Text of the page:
Regenexx Team Publishes Another Peer Reviewed Paper this Week

By Chris Centeno, MD /

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centeno stem cell research

Research and physician innovation are the life blood of medicine. Research journals are how we doctors vet new ideas with our learned colleagues, as every article published goes through peer review. This means that the article is read and extensively reviewed by a panel of experts for accuracy before it’s allowed to be published. When this is done, the article is finally published in the National Library of Medicine, which serves as a massive computerized repository of information for other doctors.

Writing articles for publication can be challenging for a practicing physician. First, sometimes with patient and other responsibilities there simply aren’t that many hours in a day. Second, the process of peer review can be a give and take that can drag on for months. Third, practicing physicians rarely have the support staff present in a university setting. So why do it? Because this the process by which new therapies become accepted as the standard of care. For stem cell use in orthopedic and musculoskeletal injuries, we care deeply about getting the research foundation published in the journals so that this field evolves from a nascent movement to its next logical step-commonly practiced medicine.

Above is our new review paper that was just published this week in the Journal of Physical Medicine and Rehabilitation. It covers the use of stem cells to treat many different orthopedic conditions. This type of article can help other doctors discover for the first time that stem cells may be the future. For those who have heard of using stem cells in this way, but were staying clear until more was published, it may be the spark they need to begin researching this field. So in many ways, papers like this are like seeds planted, they tend to grow over time as more and more physicians see the possibilities.

Chris Centeno, MD

Regenexx Founder

Chris Centeno, MD is a specialist in regenerative medicine and the new field of Interventional Orthopedics. Centeno pioneered orthopedic stem cell procedures in 2005 and is responsible for a large amount of the published research on stem cell use for orthopedic applications.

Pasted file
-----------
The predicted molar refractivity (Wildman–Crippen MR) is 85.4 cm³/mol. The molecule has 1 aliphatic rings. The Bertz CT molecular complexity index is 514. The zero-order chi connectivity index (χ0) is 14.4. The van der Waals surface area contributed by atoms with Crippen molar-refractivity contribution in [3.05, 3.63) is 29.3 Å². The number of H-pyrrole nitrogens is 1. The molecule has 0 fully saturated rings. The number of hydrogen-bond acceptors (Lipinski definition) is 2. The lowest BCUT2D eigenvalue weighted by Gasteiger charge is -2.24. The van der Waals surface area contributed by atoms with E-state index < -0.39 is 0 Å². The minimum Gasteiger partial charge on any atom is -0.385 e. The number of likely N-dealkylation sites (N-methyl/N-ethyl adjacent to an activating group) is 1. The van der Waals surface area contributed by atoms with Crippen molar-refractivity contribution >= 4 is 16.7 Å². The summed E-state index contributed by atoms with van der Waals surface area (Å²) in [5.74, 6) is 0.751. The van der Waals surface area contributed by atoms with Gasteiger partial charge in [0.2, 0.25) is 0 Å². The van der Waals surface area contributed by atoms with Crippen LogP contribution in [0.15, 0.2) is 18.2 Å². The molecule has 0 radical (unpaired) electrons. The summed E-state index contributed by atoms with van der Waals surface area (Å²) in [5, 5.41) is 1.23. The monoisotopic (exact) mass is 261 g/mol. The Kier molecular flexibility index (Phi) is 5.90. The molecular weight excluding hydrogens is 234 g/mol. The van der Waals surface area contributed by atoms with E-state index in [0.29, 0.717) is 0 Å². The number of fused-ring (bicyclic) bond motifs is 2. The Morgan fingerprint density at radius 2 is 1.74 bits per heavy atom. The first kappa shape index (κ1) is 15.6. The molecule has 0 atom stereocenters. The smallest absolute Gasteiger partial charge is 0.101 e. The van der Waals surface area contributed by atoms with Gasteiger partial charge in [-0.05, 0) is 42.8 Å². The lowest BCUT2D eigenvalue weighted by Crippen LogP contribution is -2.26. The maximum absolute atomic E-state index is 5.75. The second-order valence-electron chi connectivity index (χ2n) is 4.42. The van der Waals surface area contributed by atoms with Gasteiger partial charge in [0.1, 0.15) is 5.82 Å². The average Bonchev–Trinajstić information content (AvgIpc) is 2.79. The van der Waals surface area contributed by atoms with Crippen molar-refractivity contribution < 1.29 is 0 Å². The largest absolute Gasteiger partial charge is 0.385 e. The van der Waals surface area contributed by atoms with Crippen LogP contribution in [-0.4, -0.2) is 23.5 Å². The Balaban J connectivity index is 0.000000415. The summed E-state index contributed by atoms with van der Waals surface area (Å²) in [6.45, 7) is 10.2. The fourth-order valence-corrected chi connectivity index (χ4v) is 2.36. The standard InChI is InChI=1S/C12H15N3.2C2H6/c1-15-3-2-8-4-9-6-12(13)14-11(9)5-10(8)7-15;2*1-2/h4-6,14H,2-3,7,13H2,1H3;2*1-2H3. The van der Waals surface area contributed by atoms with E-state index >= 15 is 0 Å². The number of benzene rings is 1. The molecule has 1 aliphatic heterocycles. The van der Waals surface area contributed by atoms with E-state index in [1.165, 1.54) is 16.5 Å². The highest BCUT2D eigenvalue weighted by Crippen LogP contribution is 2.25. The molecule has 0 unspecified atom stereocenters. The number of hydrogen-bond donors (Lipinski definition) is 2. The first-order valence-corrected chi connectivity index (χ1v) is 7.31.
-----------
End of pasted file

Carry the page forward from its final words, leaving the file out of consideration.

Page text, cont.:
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Regenerative procedures are commonly used to treat musculoskelatal trauma, overuse injuries, and degenerative issues, including failed surgeries.
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Knees are the target of many common sports injuries. Sadly, they are also the target of a number of surgeries that research has frequently shown to be ineffective or minimally effective. Knee arthritis can also be a common cause for aging athletes to abandon the sports and activities they love. Regenerative procedures can be used to treat a wide range of knee injuries and conditions. They can even be used to reduce pain and delay knee replacement for more severe arthritis.

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Spine

Many spine injuries and degenerative conditions are good candidates for regenerative treatments and there are a number of studies showing promising results in treating a wide range of spine problems. Spine surgery should be a last resort for anyone, due to the cascade of negative effects it can have on the areas surrounding the surgery. And epidural steroid injections are problematic due to their long-term negative impact on bone density.

  • Herniated, Bulging, Protruding Discs
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Hip injuries and degenerative conditions become more common with age. Do to the nature of the joint, it’s not quite as easy to injure as a knee, but it can take a beating and pain often develops over time. Whether a hip condition is acute or degenerative, regenerative procedures can help reduce pain and may help heal injured tissue, without the complications of invasive surgical hip procedures.

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Foot & Ankle

Foot and ankle injuries are common in athletes. These injuries can often benefit from non-surgical regenerative treatments. Before considering surgery, consider an evaluation of your condition with a regenerative treatment specialist.
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